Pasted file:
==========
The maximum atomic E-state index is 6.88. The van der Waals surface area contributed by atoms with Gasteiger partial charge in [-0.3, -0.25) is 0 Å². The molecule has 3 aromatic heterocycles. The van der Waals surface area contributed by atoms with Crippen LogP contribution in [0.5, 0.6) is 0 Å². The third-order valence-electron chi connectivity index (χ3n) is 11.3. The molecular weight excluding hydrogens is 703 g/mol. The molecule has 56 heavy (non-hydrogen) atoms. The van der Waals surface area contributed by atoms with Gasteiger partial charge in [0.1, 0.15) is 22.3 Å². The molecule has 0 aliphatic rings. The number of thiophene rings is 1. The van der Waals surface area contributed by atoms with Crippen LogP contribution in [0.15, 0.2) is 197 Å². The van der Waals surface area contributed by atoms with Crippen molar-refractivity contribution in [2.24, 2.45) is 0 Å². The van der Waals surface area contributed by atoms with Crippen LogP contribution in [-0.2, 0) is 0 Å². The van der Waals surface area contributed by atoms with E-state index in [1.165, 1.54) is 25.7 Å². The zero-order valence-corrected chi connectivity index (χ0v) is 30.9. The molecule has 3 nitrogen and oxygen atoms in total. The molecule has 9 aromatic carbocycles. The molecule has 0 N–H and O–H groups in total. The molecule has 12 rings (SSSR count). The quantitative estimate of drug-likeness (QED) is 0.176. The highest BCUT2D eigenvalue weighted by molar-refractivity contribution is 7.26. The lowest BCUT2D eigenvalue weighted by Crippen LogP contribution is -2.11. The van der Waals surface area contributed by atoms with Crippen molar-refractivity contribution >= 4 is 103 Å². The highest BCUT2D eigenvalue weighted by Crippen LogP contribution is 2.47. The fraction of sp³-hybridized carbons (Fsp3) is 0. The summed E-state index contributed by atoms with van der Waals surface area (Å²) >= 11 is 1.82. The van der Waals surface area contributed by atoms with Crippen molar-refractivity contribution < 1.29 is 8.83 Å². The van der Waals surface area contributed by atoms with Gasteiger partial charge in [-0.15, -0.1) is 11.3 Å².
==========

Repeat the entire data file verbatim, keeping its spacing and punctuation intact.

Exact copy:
The maximum atomic E-state index is 6.88. The van der Waals surface area contributed by atoms with Gasteiger partial charge in [-0.3, -0.25) is 0 Å². The molecule has 3 aromatic heterocycles. The van der Waals surface area contributed by atoms with Crippen LogP contribution in [0.5, 0.6) is 0 Å². The third-order valence-electron chi connectivity index (χ3n) is 11.3. The molecular weight excluding hydrogens is 703 g/mol. The molecule has 56 heavy (non-hydrogen) atoms. The van der Waals surface area contributed by atoms with Gasteiger partial charge in [0.1, 0.15) is 22.3 Å². The molecule has 0 aliphatic rings. The number of thiophene rings is 1. The van der Waals surface area contributed by atoms with Crippen LogP contribution in [0.15, 0.2) is 197 Å². The van der Waals surface area contributed by atoms with Crippen molar-refractivity contribution in [2.24, 2.45) is 0 Å². The van der Waals surface area contributed by atoms with Crippen LogP contribution in [-0.2, 0) is 0 Å². The van der Waals surface area contributed by atoms with E-state index in [1.165, 1.54) is 25.7 Å². The zero-order valence-corrected chi connectivity index (χ0v) is 30.9. The molecule has 3 nitrogen and oxygen atoms in total. The molecule has 9 aromatic carbocycles. The molecule has 0 N–H and O–H groups in total. The molecule has 12 rings (SSSR count). The quantitative estimate of drug-likeness (QED) is 0.176. The highest BCUT2D eigenvalue weighted by molar-refractivity contribution is 7.26. The lowest BCUT2D eigenvalue weighted by Crippen LogP contribution is -2.11. The van der Waals surface area contributed by atoms with Crippen molar-refractivity contribution >= 4 is 103 Å². The highest BCUT2D eigenvalue weighted by Crippen LogP contribution is 2.47. The fraction of sp³-hybridized carbons (Fsp3) is 0. The summed E-state index contributed by atoms with van der Waals surface area (Å²) >= 11 is 1.82. The van der Waals surface area contributed by atoms with Crippen molar-refractivity contribution < 1.29 is 8.83 Å². The van der Waals surface area contributed by atoms with Gasteiger partial charge in [-0.15, -0.1) is 11.3 Å².